To recap:

The end result is a system which could allow a remote EEG analyst to examine samples nearly in real time.

Below, I’m going to show how I was able to setup the system. But, before that a few words of warning.


Hacker Haters

This isn’t a hacker friendly project. It relies on several paid licenses, an Apple Developer License ($99) and Tableau Desktop Professional ($10,000,000,000 or something). Of course, the central piece of hardware, the MindWave Mobile, is also $99, but I think that one is fair. Oh! Let’s not forget, even though you bought an Apple Developer license, you still need a Mac (or Hackintosh) to compile the app.

However, as a proof-of-concept, I think it’s solid. Hopefully a good hacker will be able to see how several tweaks in the system could make it dirt cheap to deploy.

Mimimum Viable, Product

The source code provided here is a minimally viable. Fancy words meaning, only base functionality was implemented. There many other things which could be done to improve each piece of the system.

Not to be a douche, but please don’t point them out. That’s the only thing I ask for providing this free information.

There are many improvements I know can be made. The reason they were not made had nothing to do with my ignorance (well, at least a majority of them), but rather my time constraints.

I Hate Tableau

That’s it. I hate Tableau.

Getting Started

Let’s make a list of what’s needed before beginning this project.

Regarding the business intelligence platform–if anyone has a free suggestions, please leave them in the comments below. The first improvement I’d like to the entire system is to get away from Tableau. Have I mentioned I hate it?

Ok, let’s get started!

Setting up Nginx on Linode

I’ve used Jekyll to create my website. A lot of the heavy lifting was done by Michael Rose in the form of a Jekyll theme he created called Hpstr.

Much respect.

But, setup was pretty painful for me. I knew nothing about websites, let alone creating a static page website. I’ve decided to set my hand to journal a lot of the nuances I ran into. Try to save someone some time. Or, save myself some time when something goes wrong.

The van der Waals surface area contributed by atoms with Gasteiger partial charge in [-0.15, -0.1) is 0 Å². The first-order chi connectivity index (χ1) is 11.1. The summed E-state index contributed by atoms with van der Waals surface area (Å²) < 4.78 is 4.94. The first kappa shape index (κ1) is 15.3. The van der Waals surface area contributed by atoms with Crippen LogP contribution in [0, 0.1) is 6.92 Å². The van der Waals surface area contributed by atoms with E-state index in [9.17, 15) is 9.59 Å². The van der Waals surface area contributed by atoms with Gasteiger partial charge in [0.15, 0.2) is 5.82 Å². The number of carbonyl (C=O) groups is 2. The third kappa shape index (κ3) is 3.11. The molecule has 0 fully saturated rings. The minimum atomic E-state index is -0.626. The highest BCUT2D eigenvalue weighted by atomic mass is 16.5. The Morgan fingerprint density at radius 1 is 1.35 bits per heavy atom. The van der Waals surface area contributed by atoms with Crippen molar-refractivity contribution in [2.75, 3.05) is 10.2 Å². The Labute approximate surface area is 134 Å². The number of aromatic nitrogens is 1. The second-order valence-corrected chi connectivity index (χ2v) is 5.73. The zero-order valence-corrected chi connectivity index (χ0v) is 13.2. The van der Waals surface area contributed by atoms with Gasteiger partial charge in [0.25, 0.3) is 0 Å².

These articles will not be on CSS, JavaScript, or HTML. After tinkering with computers for 20 years, I still suck at CSS and HTML–no, there are much better resources on the matter.

I actually recommend spending $30 on the following Udemy courses. They are great courses and will get you everything you need to be competitive.

(Note, make sure to get them on sale. Second note, they go on sale a lot.)

I’m not getting a kick back from Udemy, I list these courses because they are the ones I’ve taken and will vouch they are great courses to with this guide series.

1. Orientation

A lot of other articles will recommend setting up Jekyll locally, building your site to perfection, then get a rent a server when you have the time. I don’t recommend going this route.

In one way it makes sense to get a feel for Jekyll before deploying. You aren’t paying money while you learn. But, building a Jekyll site out locally, with all the bells and whistles, may cause a lot of problems deploying it. Was it the 5th gem or the 12th gem which is causing problems? No, I found it’s better to go for broke and start building the site on the web.

To compare the work steps

Common Workflow My Workflow
Setup Jekyll Locally Get Server
Deploy Site Locally Setup Server
Refine Setup Jekyll on Server
Deploy Site Locally Setup Jekyll Locally
Refine Deploy Site to Server
Deploy Site Locally Refine
Get Server Deploy Site to Server
Setup Server Refine
Setup Jekyll on Server Deploy Site to Server
Deploy Site to Server Beer
Beer Second Beer

A couple of reasons I prefer my workflow.

First, the psychological payoff doesn’t happen until the gross stuff is out of the way. Setting up the server side is tedious and can be boring. But, it is necessary for your site to be up and running on your own server. The payoff being when your site is available to your buddy in Maine who can see the friggin awesome site you’ve built.

If you put the kudos and warm fuzzies at the beginning, meaning, you deploy your site locally and tell yourself how great it looks, it robs you have the drive needed to trudge through the server side setup. Science!

Second, there are many different variables to account for between your local machine and the server. For example, if you are building Jekyll from a Windows machine and serving it on Ubuntu there can often be dependency differences which you must troubleshoot. Best to start doing it right away (see first point).

Ok, have I persuaded you? No? Then why are you still reading? Ha!

Also, the one thing you’ll have setting up the server side I did not is this guide. I plan to setup a new site walking while writing these articles to assure this guide is relevant. But if I miss anything, I’m available to help in the comments. It makes my day to save someone some development time.

2. Choose a Server Provided

Ever rented a server before? I hadn’t either.